Why so Meta?: Fixing the Cruel Crawl

In ToA a large portion of the adventure is happening through the famous hex-crawl. This is basically the players running around the jungle and uncovering interesting places. We've had some issues with the way it's done and came up with some solutions!

Why so Meta?: Fixing the Cruel Crawl
This is part of the META series of posts. It discusses (mostly from a DM point of view) some issues with running ToA we've run into, as well as technicalities, concepts and so on.

First of all, I'm very sorry for the bad puns. I just can't help it.

In ToA there's a large portion (level 1-6) of the adventure that's happening through the famous hex-crawl. This is basically the players running around the jungle and uncovering interesting places.
Every day would go something like this:

  • Decide which direction you want to go,
    Check if you succeed or get lost along the way
  • Forage for food and water
  • Lookout for potential enemies, points of interest or loot

At a first glance this didn't exactly seem too bothersome. There's like five rolls behind the screen (on the DM side 😉) to determine everything from the weather to the taste of the flora around and a few for the players, but all things considered we decided we would give it a try.

After a first exploration of the jungle we quickly realized how wrong we were.

With every single one of the five players rolling at least one die to determine their success hunting/gathering or watching and then verifying every roll against different thresholds, we quickly realized that the technicalities were severly disrupting the flow. They were basically forcing everyone out of their character at least once per in-game day. While the traveling days themselves played out fine, the householding brought the game to a crawl ( see what I did there? ).

The Solution: Just give up (the crawl)

We discussed a couple of options after our session, ranking from having a single player in charge of doing all the heavy lifting to abandoning it completely. We didn't want to give up on the exploration part, but also really wanted everything to happen mostly in character. Here's what we came up with in the end:

Use the group-averaged Survival to check resource usage

For every traveling day, ahead of actually playing it out, roll 1d20. Add the average group survival (I prefer to do that hidden) and record the value. Then, as the day occurs, the hex determines the difficulty to find resources. Based on terrain I range them from 5-20, with some interesting 'rules' for the players to figure out. E.g. the rivers are very risky area, with plenty of dinosaurs around and little options to forage properly. In contrast, in some of the undead infested areas, it is really easy to find food, as most of the inhabitants are not too keen on eating their veggies.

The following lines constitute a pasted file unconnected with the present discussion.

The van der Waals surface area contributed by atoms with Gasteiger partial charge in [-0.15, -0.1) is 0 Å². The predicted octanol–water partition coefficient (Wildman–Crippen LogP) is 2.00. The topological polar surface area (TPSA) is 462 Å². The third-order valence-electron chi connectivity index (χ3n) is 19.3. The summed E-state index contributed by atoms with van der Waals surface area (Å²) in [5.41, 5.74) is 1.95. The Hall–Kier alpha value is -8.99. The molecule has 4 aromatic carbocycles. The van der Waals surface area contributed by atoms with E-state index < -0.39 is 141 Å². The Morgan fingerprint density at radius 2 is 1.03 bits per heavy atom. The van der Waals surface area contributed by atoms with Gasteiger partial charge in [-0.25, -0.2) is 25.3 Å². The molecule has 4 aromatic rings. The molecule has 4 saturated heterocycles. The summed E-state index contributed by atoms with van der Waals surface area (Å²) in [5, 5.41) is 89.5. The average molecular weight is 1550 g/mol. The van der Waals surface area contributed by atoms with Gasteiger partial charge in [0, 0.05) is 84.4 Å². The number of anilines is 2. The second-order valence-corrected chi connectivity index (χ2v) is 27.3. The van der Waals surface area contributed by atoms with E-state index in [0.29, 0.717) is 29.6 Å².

If the threshold is not met, the party needs to spend some rations to keep alive or do additional survival checks to maybe find something to eat and drink, but at this point it can reasonably turn into some kind of encounter most of the time. An example would be some fruits that attract predators or our all-time favorite: Throat Leeches. You get the gist.

Prerolled Encounters and taking the train

Ahead of the session all encounters are determined and prepared. This requires the route that the group will take to be at least roughly known beforehand and inevitably requires some railroading. We found that this approach was a good tradeoff between ensuring a smooth flow of the game and having the ability to determine the direction at every step. This, of course, also implies that having the party get lost - which is a quite significant part of the original hexcrawl - is now nuisance to both the player and the DM. At least when being lost is about the groups location on the map and not their wherebouts in the jungle. While we did not encounter the situation yet, I think it's a interesting proposition.

Our Experiences (so far)

In direct comparison our changes worked out very well. On the one hand the interruptions were limited, while on the other hand I, as a DM, was able to glue together the encounters so much better, having all of them laid out before me. I still needed to shuffle around quite a bit during gameplay, with the traveling speed of one hex per day being way too slow for my findings.

We also changed the short and long rest rules to better fit the jungle exploration by having long rests only removing exhaustion in the jungle, unless a safe environment for resting is reached. This makes for a much better pacing and the jungle feeling a lot more dangerous.